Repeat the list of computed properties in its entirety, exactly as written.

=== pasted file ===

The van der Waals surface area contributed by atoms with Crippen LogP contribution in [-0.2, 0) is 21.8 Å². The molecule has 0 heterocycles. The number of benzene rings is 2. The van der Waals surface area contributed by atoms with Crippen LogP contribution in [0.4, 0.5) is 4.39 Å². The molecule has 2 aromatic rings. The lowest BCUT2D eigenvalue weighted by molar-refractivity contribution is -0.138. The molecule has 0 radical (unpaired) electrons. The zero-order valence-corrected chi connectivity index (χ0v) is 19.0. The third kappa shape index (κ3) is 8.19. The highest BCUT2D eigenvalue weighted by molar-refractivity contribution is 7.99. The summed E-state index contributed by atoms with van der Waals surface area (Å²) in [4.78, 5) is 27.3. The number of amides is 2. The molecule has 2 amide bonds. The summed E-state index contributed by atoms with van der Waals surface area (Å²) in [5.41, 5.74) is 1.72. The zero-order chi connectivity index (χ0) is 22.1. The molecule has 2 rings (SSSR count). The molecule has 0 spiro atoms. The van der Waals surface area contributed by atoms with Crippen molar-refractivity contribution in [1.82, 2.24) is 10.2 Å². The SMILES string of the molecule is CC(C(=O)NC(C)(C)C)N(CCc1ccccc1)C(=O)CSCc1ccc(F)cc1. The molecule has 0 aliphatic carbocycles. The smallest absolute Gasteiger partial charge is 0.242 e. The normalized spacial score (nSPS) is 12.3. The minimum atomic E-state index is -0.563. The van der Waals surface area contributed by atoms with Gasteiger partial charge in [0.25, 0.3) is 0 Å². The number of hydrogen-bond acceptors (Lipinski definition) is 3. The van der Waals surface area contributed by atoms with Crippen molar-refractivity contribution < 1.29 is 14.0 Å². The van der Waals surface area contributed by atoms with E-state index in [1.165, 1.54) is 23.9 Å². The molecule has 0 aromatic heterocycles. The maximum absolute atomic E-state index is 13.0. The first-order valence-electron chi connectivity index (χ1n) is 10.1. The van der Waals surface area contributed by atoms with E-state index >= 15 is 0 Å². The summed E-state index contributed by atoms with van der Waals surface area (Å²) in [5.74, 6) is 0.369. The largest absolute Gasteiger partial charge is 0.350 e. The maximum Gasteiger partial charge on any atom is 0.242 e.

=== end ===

The van der Waals surface area contributed by atoms with Crippen LogP contribution in [-0.2, 0) is 21.8 Å². The molecule has 0 heterocycles. The number of benzene rings is 2. The van der Waals surface area contributed by atoms with Crippen LogP contribution in [0.4, 0.5) is 4.39 Å². The molecule has 2 aromatic rings. The lowest BCUT2D eigenvalue weighted by molar-refractivity contribution is -0.138. The molecule has 0 radical (unpaired) electrons. The zero-order valence-corrected chi connectivity index (χ0v) is 19.0. The third kappa shape index (κ3) is 8.19. The highest BCUT2D eigenvalue weighted by molar-refractivity contribution is 7.99. The summed E-state index contributed by atoms with van der Waals surface area (Å²) in [4.78, 5) is 27.3. The number of amides is 2. The molecule has 2 amide bonds. The summed E-state index contributed by atoms with van der Waals surface area (Å²) in [5.41, 5.74) is 1.72. The zero-order chi connectivity index (χ0) is 22.1. The molecule has 2 rings (SSSR count). The molecule has 0 spiro atoms. The van der Waals surface area contributed by atoms with Crippen molar-refractivity contribution in [1.82, 2.24) is 10.2 Å². The SMILES string of the molecule is CC(C(=O)NC(C)(C)C)N(CCc1ccccc1)C(=O)CSCc1ccc(F)cc1. The molecule has 0 aliphatic carbocycles. The smallest absolute Gasteiger partial charge is 0.242 e. The normalized spacial score (nSPS) is 12.3. The minimum atomic E-state index is -0.563. The van der Waals surface area contributed by atoms with Gasteiger partial charge in [0.25, 0.3) is 0 Å². The number of hydrogen-bond acceptors (Lipinski definition) is 3. The van der Waals surface area contributed by atoms with Crippen molar-refractivity contribution < 1.29 is 14.0 Å². The van der Waals surface area contributed by atoms with E-state index in [1.165, 1.54) is 23.9 Å². The molecule has 0 aromatic heterocycles. The maximum absolute atomic E-state index is 13.0. The first-order valence-electron chi connectivity index (χ1n) is 10.1. The van der Waals surface area contributed by atoms with E-state index >= 15 is 0 Å². The summed E-state index contributed by atoms with van der Waals surface area (Å²) in [5.74, 6) is 0.369. The largest absolute Gasteiger partial charge is 0.350 e. The maximum Gasteiger partial charge on any atom is 0.242 e.